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The narrative of this thorough and extensive work is divided in two: Iconic Battle and Military Battle. The first section deals with the Mediterranean in the 16th century (The Stage), ships and weapons (The Props), the empires, states, peoples and leaders of the time (The Players), international politics and role of the Catholic Church in the formation of the Holy League (Billboard). Part Two looks at the immediate background (Scene Setters), the campaign of 1570, the Ottoman offensive of 1571, the Holy League response and the details of the battle, concluding with an epilogue.
The book opens with a Chronology of rulers from 1500 to 1600 and important events from 1492 to 1600. Eight pages of colour plates include, inter alia, portraits of Don John, Sultan Selim II, Pius V, and various battle scenes by artists like Vasari, Vicentino, Veronese, Titian, Sebastian de Caster and Juan Luna. The 8 pages of black and white plates include the flagships of Ali Pasha, Don John Of Austria, various types of armor and weaponry, papal galleys and some battle scenes. In addition, there are three diagrams in the text: a depiction of a Venetian light galley, fortification systems and the decorative stern of Don Juan's galley La Real. Thirteen excellent maps enhance the text, focusing on relevant parts of the Mediterranean and Adriatic, on the Ottoman expansion into Europe, Africa and Asia, the 1570 and 1571 campaigns, the battle site at Navpaktos at the mouth of the Gulf of Corinth, the deployment of ships and different stages of the battle.
The vast scope of the book encompasses discussions of culture, religion and representations of the famous clash in Christian art and iconography. Bicheno deals extensively with the myth and the legend in literature by discussing and quoting works by Cervantes, Felix Lope de Vega y Carpio, Luis Velez de Guevara, Shakespeare (Othello), Thomas Moravius, Fernando de Herrera, Alonso de Ercilla y Zuniga and of course GK Chesterton and his magnificent poem Lepanto. The account of the battle itself is quite detailed as Bicheno draws on all available sources (whilst evaluating them) to analyse the vessels, the weaponry, the tactics, the terrible carnage and the liberation of the Christian slaves.
The author is highly critical of Europe and the fractious Christendom of the time in his introduction. He compares the world of the 16th century with our own time and is a Eurosceptic (good) but a bit too repetitive in his assertions of the supposed tolerance and civilizational superiority of the Ottoman Empire against the supposed backwardness of Europe (bad). Bicheno insists time and again that the battle had no major military significance and that the Catholic Church largely nurtured the legend of the great Christian victory. In this, he does not fully convince. Yes, the Turks immediately rebuilt their navy but it was done in great haste to produce a ramshackle fleet that never again threatened the West.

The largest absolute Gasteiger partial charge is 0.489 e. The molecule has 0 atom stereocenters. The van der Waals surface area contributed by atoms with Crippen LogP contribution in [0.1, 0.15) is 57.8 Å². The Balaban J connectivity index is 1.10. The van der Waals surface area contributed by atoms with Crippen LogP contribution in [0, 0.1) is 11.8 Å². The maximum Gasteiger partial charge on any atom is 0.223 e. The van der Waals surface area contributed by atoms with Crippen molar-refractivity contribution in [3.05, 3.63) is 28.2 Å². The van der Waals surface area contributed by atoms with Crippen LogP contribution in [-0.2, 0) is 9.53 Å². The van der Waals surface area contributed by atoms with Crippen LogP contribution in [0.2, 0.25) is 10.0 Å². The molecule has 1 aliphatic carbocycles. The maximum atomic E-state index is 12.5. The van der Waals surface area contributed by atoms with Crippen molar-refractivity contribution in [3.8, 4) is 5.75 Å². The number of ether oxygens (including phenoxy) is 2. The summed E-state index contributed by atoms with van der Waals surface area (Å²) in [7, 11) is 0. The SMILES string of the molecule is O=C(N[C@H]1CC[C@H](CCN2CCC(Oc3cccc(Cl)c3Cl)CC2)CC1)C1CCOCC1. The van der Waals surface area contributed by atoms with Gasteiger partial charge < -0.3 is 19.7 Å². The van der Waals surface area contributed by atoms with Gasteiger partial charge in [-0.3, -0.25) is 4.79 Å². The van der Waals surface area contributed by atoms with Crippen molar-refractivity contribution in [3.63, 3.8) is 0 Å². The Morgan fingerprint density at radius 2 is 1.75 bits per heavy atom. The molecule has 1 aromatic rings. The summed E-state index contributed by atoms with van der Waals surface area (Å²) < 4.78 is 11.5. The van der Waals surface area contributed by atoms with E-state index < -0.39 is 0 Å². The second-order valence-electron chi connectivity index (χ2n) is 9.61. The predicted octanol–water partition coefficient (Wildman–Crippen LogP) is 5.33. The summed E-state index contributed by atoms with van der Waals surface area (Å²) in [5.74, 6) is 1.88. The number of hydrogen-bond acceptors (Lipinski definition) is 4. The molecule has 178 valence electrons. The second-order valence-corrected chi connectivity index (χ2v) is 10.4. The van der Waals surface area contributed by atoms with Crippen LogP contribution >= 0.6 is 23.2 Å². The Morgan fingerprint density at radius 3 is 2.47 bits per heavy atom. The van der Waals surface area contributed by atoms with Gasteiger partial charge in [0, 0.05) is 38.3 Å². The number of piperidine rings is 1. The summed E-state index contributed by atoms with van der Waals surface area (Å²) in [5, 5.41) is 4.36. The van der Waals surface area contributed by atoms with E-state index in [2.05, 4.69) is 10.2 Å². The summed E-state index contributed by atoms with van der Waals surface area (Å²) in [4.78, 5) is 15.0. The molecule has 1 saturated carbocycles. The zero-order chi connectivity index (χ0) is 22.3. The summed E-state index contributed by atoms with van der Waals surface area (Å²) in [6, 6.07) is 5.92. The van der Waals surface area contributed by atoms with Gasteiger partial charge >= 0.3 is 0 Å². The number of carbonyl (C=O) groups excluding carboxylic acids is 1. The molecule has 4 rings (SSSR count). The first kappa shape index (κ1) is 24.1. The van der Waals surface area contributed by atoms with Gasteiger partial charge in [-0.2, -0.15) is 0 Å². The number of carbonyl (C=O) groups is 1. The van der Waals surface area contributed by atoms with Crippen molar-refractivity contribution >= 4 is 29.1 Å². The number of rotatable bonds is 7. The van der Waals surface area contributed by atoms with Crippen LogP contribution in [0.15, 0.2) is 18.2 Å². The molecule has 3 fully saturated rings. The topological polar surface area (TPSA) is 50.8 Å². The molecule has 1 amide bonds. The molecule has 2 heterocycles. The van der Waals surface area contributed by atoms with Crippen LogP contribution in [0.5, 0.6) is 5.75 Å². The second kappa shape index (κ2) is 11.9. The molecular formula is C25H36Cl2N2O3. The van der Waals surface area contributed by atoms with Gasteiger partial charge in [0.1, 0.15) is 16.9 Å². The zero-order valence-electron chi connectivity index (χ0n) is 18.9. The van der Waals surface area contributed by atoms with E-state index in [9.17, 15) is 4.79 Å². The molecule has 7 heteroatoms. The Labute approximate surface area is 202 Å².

What makes the writing difficult to enjoy, if not exhausting, are the frequent detours that the narrative takes into the events leading up to 1571. Instead of pursuing a thread from beginning to end, the author frequently digresses by smothering the reader with a plethora of minor events, details and personalities so that the plot does not unfold smoothly. This occurs frequently as he deals with flashpoints of the conflict in Malta, Cyprus, Crete, Tunis, Djerba and along the Dalmatian coast. It really makes your head spin if you seek a linear progression of events.
The four appendices discuss the principal actors, the estimate of forces, orders of battle and casualties. There are 5 pages of bibliographic endnotes, a complete bibliography and an index. Despite my irritation with Bicheno's non-linear or frequently interrupted presentation of the conflict between the Holy League and the Ottomans that culminated at Lepanto, Crescent And Cross is a masterpiece of sorts, a most valuable reference work and a detailed study of the culture, weaponry, politics and personalities of the time.